Basics of decanting

To decant or not to decant. A question often asked so I thought I would give my thoughts on the subject. Decanting is all about allowing some oxygen at the wine. Growing up I always thought taking the cork off the bottle would do the trick. But of course, the amount of surface area in contact with the wine is trivial so this does next to nothing. Decanting is all about bringing a large amount of the wine in contact with oxygen.

Experience will help you anticipate which wines benefit from decanting and how much. Some folks decant wine for as much as half a day, but I don’t. What I do is I will open the wine say 1-2 hours before the meal and taste it. I look for bitterness, and alcohol flavors in the wine that I deem undesirable. When I taste these I decide to decant the wine. How much of it I taste determines how long I think I need to decant it. Take a number of large body Niagara Cab Francs. These need a good two hours. Younger wines will need decanting more than mature wines.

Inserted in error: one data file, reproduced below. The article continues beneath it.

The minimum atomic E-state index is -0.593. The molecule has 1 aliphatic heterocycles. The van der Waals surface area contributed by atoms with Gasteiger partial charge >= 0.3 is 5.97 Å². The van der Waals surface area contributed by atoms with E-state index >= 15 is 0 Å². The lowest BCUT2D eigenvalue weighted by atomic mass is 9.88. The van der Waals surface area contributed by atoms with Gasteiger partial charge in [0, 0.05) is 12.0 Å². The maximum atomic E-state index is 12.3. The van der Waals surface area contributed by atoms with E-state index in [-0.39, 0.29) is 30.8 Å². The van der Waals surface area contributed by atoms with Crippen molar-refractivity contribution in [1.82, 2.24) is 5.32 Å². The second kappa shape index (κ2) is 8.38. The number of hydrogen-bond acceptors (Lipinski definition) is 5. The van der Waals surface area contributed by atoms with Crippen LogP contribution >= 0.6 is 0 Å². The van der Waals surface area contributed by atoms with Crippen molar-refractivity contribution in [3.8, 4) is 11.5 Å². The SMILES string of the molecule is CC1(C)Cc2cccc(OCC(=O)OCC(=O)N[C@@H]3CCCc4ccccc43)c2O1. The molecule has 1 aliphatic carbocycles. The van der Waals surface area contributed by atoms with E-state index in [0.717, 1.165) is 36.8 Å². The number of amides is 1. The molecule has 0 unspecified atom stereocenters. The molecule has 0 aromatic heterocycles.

Another reason why you may want to decant is sediment. Some wines will throw a lot of sediment as they age. Carefully pouring the wine into a decanter and leaving some in the bottle can remove most of the sediment. Then when you pour for your guests they don’t end up with stems and the like at the bottom of the glass. Some people really don’t like that.

Decanters don’t have to be expensive. They just need to have large surface areas. How much you pay for it has more to do with how fancy you want it to look. Mine is a duck style decanter similar to this one.

I highly recommend picking up a decanter. It can make a huge difference in the wine taking one you thought was nasty and revealing it’s true potential. Decanting can help to take a wine that really ought to be kept for another year or two and make it close to that NOW!!!

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